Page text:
Justin Franich, executive director of Shenandoah Teen Challenge, stands outside the men’s lodge in Basye. Teen Challenge uses a 12-month, faith-based recovery program for people fighting drug addiction.

BAYSE, Va. — Patients at Shenandoah Valley Teen Challenge are encouraged to kick their drug habits not through medicinally assisted methods but with the help of God.

The Shenandoah Valley location in Bayse is one of about 300 Teen Challenge facilities in the world, which Justin Franich, co-executive director of the local branch, said makes for the largest faith-based recovery program. Each facility is independent and raises its operating funds, which he said comes to about $35,000 per month to pay its staff of seven and other expenses.

The Bayse location, with facilities nestled between the mountains, houses about 30 residents who participate in what Franich described as a year-long “holistic” approach to sobriety. This, he said, means a “mind, body and spirit” rehabilitation and “unapologetically Christian program.”

Franich said he believes in the method because it kept him sober for 13 years after battling methamphetamine addiction from age 15-20.

“I believe in this program,” he said. “Teen Challenge has been the vehicle that’s allowed me to get my family back.”

He added that no rehabilitation program “is one size fits all” and that Teen Challenge is not for everybody.

Franich said the price to check in is $1,675, and that all incoming residents must have detoxed prior to admittance “because, with the opioids, it’s just too dangerous.” Being a Christian is not mandatory, and the facility will not turn anybody away for their religious beliefs, but he said potential students should be aware that the Bible and Christian beliefs will be taught.

The rehabilitation is broken into three phases: induction, training and re-entry. The daily schedule includes a 6:30 a.m. wake-up call followed by chores, a 9 a.m. class, lunch at noon and a 10:30 p.m. bedtime. No access to cars, cellphones or email is allowed.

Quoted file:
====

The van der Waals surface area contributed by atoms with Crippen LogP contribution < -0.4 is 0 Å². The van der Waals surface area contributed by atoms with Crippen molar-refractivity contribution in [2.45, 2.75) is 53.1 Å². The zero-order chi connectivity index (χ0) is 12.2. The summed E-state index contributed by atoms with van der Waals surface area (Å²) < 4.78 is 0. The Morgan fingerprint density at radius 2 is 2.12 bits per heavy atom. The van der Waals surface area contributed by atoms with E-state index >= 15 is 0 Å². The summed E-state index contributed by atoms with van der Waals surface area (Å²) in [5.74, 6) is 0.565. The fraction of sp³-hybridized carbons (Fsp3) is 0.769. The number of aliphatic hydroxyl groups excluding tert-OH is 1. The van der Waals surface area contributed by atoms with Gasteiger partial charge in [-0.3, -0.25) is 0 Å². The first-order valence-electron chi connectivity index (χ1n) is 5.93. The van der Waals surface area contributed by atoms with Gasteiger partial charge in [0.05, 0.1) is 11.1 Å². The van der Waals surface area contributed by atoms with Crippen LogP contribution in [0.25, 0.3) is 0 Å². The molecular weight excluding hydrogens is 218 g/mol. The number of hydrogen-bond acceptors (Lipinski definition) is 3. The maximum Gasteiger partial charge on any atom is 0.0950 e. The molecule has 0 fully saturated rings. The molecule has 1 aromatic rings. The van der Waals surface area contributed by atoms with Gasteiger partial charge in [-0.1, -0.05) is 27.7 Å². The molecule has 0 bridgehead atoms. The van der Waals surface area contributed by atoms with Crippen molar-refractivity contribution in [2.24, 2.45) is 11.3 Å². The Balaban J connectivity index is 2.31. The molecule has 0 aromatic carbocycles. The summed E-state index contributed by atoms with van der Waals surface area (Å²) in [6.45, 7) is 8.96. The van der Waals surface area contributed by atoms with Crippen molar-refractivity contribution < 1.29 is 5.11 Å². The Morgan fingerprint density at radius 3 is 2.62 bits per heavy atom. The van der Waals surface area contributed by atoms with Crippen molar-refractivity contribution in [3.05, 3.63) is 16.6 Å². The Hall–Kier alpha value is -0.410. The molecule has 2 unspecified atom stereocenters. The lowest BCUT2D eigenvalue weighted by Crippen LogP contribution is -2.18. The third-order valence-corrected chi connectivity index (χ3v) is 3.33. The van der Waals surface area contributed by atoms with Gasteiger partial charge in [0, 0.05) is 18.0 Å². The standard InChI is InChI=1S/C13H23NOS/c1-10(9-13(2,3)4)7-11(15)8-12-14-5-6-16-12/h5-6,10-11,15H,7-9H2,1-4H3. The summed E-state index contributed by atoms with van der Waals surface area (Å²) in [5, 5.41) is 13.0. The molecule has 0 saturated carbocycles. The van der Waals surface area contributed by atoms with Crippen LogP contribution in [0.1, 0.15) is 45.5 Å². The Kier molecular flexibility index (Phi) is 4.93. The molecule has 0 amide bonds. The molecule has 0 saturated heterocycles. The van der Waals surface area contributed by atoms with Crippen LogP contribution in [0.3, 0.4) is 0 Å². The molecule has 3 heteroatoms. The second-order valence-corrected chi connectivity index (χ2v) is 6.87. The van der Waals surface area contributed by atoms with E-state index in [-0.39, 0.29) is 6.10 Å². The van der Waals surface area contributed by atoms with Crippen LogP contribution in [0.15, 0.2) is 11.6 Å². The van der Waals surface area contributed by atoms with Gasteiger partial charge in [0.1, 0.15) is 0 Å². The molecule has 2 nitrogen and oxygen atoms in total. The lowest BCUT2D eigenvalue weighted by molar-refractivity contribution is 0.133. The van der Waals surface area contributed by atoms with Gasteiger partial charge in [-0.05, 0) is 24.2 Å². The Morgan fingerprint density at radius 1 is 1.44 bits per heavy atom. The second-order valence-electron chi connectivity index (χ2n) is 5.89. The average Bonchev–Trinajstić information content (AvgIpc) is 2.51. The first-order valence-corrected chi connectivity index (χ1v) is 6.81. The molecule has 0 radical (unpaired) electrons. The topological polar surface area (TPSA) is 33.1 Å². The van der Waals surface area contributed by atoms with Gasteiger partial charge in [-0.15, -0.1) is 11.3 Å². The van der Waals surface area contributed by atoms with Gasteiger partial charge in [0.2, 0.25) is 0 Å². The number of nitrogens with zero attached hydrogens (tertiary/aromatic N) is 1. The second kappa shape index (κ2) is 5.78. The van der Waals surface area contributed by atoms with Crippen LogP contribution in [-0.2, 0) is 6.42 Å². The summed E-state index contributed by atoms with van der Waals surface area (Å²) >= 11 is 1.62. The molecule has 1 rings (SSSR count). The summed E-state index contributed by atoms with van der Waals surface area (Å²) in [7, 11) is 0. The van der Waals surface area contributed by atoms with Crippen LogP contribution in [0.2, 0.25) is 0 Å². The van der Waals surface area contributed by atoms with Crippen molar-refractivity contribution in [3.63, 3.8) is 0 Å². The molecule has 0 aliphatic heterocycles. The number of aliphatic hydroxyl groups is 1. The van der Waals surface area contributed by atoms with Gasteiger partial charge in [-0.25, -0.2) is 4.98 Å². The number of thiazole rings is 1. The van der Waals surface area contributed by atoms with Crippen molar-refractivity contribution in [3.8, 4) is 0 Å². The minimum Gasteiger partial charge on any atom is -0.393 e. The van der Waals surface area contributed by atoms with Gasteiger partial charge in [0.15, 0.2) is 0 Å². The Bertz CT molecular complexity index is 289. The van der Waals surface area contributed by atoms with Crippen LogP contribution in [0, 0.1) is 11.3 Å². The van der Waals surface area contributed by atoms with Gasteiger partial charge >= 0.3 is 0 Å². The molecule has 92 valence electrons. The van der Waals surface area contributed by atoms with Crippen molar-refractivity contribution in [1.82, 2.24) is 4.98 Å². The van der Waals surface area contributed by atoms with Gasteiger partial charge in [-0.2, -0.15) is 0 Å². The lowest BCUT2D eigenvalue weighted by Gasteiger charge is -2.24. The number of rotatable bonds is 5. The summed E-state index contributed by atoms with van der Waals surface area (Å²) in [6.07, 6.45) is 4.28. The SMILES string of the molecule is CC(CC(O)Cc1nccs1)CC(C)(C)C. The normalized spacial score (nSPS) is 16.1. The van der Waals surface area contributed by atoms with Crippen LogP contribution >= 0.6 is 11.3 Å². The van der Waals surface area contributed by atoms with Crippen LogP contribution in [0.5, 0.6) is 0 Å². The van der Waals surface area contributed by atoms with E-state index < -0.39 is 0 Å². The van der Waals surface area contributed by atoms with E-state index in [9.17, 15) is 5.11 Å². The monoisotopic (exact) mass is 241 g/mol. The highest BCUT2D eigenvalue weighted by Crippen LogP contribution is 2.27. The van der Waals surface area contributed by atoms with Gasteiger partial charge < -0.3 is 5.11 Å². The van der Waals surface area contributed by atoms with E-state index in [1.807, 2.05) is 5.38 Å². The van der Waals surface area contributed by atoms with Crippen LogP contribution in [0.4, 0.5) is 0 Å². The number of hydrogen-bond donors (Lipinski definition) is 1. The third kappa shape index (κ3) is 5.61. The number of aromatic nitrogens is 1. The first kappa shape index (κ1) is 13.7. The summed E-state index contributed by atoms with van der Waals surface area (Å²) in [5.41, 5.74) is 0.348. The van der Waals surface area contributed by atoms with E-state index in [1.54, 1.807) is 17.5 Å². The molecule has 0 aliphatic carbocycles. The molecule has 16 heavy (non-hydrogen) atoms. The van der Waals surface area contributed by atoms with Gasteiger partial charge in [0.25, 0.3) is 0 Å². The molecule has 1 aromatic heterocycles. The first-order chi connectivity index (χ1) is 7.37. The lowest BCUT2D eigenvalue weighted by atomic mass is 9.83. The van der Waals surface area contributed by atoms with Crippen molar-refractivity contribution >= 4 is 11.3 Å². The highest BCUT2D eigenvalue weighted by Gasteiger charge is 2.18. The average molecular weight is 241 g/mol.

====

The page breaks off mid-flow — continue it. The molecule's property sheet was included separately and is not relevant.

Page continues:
He said induction spans the program’s first five months, during which practical biblical teachings cover topics including attitude, temptation and addressing failure. Patients also undergo targeted personal studies dealing with issues that directly affect them.

“Not everyone is going to be dealing with the same problem at the same time...Obviously, the surface is drugs, but there are reasons people chose to use drugs and chose to go down that path. So we really want to get at that so that we can deal with the root and not just the cause,” he said.

During induction, students also meet with a mentor weekly during which 36 topics are covered for what Franich said: “provide a base for conversation.”

During the five-month training phase, every student is employed with Friendship Industries in Harrisonburg. Part of these incomes is used to pay rent to Team Challenge while they keep $200 per week from the job.

“What we’re trying to do there is emulate life outside of Team Challenge while they’re still in the protection of the center...we’re able to address some of those real-life challenges,” he said.

The transition — or what Franich said is “life plan and recovery” — phase addresses what the students’ plan for life after the center. They stop working at the factory, and he said “we begin to work with them during that month on a daily basis” to “put all your pieces in place so that you’re not going home without a plan.”

He said that addiction is a selfish behavior and when Team Challenge presents Christianity to addicts, they are given the opportunity to serve something greater than themselves.

“It’s the opposite of addiction; it’s serving a greater purpose. And for somebody that gets ahold of that and finds a purpose greater than themselves to serve, they’ll stay sober, and we believe it,” he said.

While Franich said he does not look down on other recovery methods, he said the faith-based method worked best for him. He added that there is no reason that the Bible and science should not coincide with one another regarding recovery.

He noted a Romans verse in the Bible that states that one should “not conform to the pattern of this world but to be transformed by the renewing of your mind.”

“We believe that as an individual digs into the Bible, begins to live this lifestyle of Christianity, that the brain will reset itself and it will rewire itself. So, I personally don’t think the Bible and science contradict. I actually think one just confirms what the other says,” he said.

Contact Josh Gully at jgully@nvdaily.com